THE MUMMY CONGRESS
by Heather Pringle
Reviewed by Steven H Silver
When most people think of mummies, they think of Egyptian pharaohs. Heather Pringle's The Mummy Congress, reveals that there is much more to mummification than the wrapped bodies of long dead Egyptians. In fact, the congress which forms the event of the title took place in Arica, Chile, at the edge of a desert which provides the perfect climate and conditions for natural mummification to take place. Pringle begins her exploration into the current state of mummification research by describing the congress.
Pringle's purpose in writing The Mummy Congress is not to espouse any particular theory or advance any new ideas. Instead, it is to present the various theories about mummies as well as the competing trains of thought about the best way to learn more about mummies and the natural and assisted processes which result in mummification. In order to do this, Pringle resorts to examining the individuals who are active in the field and presenting them with all their foibles.
Since Pringle writes for a variety of popular science magazines, in fact the project was kicked off by an assignment for Discover, it is not surprising that her prose is eminently readable. What is surprising is how much of the book feels as if it were a novel rather than a non-fiction work. The opening sequence, in which Pringle travels to Arica, feels as if it is a carefully plotted work of fiction. Even later chapters which deal with such topics as dissection of mummies, the penchant for mummification among Communist countries or the use of mummies to unravel crimes of ages past feel as if they are short stories.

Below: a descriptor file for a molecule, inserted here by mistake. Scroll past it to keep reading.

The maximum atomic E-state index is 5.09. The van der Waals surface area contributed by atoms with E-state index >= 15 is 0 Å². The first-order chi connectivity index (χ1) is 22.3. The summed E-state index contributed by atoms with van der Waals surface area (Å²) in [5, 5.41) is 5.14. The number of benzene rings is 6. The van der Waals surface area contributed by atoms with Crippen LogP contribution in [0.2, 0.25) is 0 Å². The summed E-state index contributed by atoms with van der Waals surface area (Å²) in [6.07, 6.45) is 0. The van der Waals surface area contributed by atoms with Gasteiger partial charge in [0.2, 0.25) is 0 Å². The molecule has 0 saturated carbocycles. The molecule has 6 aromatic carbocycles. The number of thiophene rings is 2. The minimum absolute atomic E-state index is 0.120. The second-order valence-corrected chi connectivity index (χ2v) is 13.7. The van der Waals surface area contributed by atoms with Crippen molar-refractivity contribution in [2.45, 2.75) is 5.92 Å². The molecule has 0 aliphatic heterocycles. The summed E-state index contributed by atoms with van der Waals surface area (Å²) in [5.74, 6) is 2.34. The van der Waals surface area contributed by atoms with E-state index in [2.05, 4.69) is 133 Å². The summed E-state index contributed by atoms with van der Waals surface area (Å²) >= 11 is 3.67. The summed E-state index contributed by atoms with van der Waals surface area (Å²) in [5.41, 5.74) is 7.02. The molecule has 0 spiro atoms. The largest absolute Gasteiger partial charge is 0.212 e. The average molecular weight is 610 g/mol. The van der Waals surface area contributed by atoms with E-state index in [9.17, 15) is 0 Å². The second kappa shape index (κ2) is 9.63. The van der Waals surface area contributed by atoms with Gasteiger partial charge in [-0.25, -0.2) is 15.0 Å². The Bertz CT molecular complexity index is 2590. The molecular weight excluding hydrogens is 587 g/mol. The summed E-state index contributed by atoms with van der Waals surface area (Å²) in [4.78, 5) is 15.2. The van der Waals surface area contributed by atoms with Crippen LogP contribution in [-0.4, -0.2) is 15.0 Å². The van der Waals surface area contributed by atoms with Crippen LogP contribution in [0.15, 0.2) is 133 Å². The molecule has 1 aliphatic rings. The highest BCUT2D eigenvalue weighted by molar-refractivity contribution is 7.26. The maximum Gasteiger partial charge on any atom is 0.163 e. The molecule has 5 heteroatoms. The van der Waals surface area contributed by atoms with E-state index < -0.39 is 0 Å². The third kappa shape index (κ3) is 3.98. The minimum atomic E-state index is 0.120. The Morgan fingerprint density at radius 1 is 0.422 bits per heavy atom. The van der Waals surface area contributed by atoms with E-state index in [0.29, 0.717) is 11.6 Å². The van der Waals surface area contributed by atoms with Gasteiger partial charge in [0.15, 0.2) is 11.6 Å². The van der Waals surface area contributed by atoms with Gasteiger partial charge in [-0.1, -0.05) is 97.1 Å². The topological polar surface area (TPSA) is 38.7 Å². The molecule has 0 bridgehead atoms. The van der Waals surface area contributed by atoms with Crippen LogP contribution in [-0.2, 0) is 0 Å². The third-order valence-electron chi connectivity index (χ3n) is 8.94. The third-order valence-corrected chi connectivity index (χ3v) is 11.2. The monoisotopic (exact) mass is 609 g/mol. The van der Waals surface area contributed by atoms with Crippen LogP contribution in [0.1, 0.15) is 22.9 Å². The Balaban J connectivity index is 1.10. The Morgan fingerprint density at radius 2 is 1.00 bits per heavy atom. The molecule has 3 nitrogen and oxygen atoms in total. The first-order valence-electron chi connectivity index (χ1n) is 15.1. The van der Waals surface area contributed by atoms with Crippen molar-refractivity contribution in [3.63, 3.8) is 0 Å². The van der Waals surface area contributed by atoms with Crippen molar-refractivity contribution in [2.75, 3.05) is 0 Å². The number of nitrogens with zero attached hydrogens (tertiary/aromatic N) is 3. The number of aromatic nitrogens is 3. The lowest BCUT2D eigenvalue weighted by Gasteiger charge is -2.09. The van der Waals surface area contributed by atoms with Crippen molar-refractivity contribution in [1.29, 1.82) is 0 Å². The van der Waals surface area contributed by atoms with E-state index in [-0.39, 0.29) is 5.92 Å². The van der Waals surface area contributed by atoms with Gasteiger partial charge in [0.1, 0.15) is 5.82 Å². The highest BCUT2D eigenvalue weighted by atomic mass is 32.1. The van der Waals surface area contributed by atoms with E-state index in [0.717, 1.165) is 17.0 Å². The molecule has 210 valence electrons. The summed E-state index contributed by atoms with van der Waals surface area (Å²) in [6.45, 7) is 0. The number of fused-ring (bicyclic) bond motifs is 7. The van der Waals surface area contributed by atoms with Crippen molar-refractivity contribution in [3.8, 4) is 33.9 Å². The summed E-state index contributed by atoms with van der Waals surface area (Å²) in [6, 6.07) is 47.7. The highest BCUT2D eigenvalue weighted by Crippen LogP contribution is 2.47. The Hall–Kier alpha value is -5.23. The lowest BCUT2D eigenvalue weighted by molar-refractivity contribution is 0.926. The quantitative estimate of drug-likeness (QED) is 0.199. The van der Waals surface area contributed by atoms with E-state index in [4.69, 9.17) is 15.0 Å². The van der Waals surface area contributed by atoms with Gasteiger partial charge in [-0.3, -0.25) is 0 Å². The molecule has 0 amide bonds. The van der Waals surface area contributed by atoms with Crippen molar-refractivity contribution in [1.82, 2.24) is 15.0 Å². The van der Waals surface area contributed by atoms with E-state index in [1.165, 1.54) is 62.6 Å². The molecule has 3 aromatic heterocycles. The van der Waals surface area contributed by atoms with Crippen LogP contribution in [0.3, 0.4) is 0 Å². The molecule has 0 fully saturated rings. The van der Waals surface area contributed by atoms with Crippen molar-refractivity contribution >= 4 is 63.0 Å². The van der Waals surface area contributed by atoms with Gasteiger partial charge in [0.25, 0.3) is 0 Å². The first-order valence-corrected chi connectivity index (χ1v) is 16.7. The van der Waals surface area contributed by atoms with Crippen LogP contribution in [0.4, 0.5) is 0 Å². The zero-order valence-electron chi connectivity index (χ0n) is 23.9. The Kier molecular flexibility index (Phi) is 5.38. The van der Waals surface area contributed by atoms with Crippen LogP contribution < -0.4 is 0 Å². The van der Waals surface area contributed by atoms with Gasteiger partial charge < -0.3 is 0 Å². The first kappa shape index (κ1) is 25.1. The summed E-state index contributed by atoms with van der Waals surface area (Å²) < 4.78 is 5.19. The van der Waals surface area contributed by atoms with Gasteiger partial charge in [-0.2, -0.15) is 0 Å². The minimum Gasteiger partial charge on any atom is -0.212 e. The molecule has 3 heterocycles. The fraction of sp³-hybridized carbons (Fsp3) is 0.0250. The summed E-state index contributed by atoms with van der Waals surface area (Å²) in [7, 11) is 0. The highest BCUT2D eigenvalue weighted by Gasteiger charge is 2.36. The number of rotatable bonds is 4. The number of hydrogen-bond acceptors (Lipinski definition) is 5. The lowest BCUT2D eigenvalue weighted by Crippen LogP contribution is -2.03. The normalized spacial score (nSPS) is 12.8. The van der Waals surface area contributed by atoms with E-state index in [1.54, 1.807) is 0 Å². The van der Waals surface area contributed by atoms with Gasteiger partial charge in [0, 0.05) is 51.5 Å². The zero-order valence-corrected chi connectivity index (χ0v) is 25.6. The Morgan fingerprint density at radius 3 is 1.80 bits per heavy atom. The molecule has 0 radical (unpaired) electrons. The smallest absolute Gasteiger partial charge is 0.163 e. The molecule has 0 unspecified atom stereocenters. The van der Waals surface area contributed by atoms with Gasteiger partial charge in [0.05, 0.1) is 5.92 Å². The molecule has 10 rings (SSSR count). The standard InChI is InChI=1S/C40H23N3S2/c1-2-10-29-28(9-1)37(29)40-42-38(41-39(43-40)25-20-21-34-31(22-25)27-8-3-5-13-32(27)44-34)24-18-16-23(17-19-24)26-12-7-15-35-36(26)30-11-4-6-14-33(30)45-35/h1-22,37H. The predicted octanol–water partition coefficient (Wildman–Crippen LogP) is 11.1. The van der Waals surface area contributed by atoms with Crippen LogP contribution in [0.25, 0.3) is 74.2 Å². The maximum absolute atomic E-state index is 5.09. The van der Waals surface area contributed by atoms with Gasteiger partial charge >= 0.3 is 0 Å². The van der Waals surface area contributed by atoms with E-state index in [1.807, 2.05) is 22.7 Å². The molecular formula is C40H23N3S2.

While the majority of the book is entertaining and readable, at times, Pringle must describe the specifics of mummification and the study of it. When this happens, the book becomes a catalog of the grisly, whether it is describing the parasites which are common to all humans, especially after they die, to the variety of signs which can be found about a mummy and give clues to how it lived, died and what it ate. Of course, these sections, which are not for the squeamish, form the meat of Pringle's book.
The Mummy Congress serves to demystify, as much as possible, one of the more intriguing practices of humans, who are frequently, in the modern age, uncomfortable with death. At the same time, the heavy focus of the book paints a skewed picture of the cultures which embraced mummification. Although there were a variety of trades which dealt with the dead, would not a future anthropologist working specifically on funerary practices of the twenty-first century get a distorted view of our own attitude towards death.
Pringle manages to explain in clear and entertaining terms the treatment of the dead in a variety of cultures, some of which are in the distant past while others are within living memory. At the same time, she explores the scientific process as practiced throughout the world at the turn of the century, revealing it to be, as she states in her subtitle, an obsession with the people who study mummies.
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